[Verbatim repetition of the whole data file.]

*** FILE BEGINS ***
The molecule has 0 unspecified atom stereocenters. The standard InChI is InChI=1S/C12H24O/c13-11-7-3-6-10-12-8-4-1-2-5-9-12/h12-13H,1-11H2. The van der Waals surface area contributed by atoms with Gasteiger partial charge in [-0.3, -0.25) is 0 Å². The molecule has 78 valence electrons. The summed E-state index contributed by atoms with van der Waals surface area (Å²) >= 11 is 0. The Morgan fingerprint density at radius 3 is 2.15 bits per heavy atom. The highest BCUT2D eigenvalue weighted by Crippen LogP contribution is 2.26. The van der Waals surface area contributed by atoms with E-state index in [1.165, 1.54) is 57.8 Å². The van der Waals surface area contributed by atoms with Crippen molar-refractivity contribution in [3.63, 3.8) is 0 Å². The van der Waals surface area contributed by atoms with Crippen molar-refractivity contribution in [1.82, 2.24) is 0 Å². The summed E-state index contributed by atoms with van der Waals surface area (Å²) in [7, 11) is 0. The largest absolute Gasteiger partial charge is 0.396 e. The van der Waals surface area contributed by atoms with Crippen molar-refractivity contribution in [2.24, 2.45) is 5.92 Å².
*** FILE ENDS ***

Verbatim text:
The molecule has 0 unspecified atom stereocenters. The standard InChI is InChI=1S/C12H24O/c13-11-7-3-6-10-12-8-4-1-2-5-9-12/h12-13H,1-11H2. The van der Waals surface area contributed by atoms with Gasteiger partial charge in [-0.3, -0.25) is 0 Å². The molecule has 78 valence electrons. The summed E-state index contributed by atoms with van der Waals surface area (Å²) >= 11 is 0. The Morgan fingerprint density at radius 3 is 2.15 bits per heavy atom. The highest BCUT2D eigenvalue weighted by Crippen LogP contribution is 2.26. The van der Waals surface area contributed by atoms with E-state index in [1.165, 1.54) is 57.8 Å². The van der Waals surface area contributed by atoms with Crippen molar-refractivity contribution in [3.63, 3.8) is 0 Å². The van der Waals surface area contributed by atoms with Crippen molar-refractivity contribution in [1.82, 2.24) is 0 Å². The summed E-state index contributed by atoms with van der Waals surface area (Å²) in [7, 11) is 0. The largest absolute Gasteiger partial charge is 0.396 e. The van der Waals surface area contributed by atoms with Crippen molar-refractivity contribution in [2.24, 2.45) is 5.92 Å².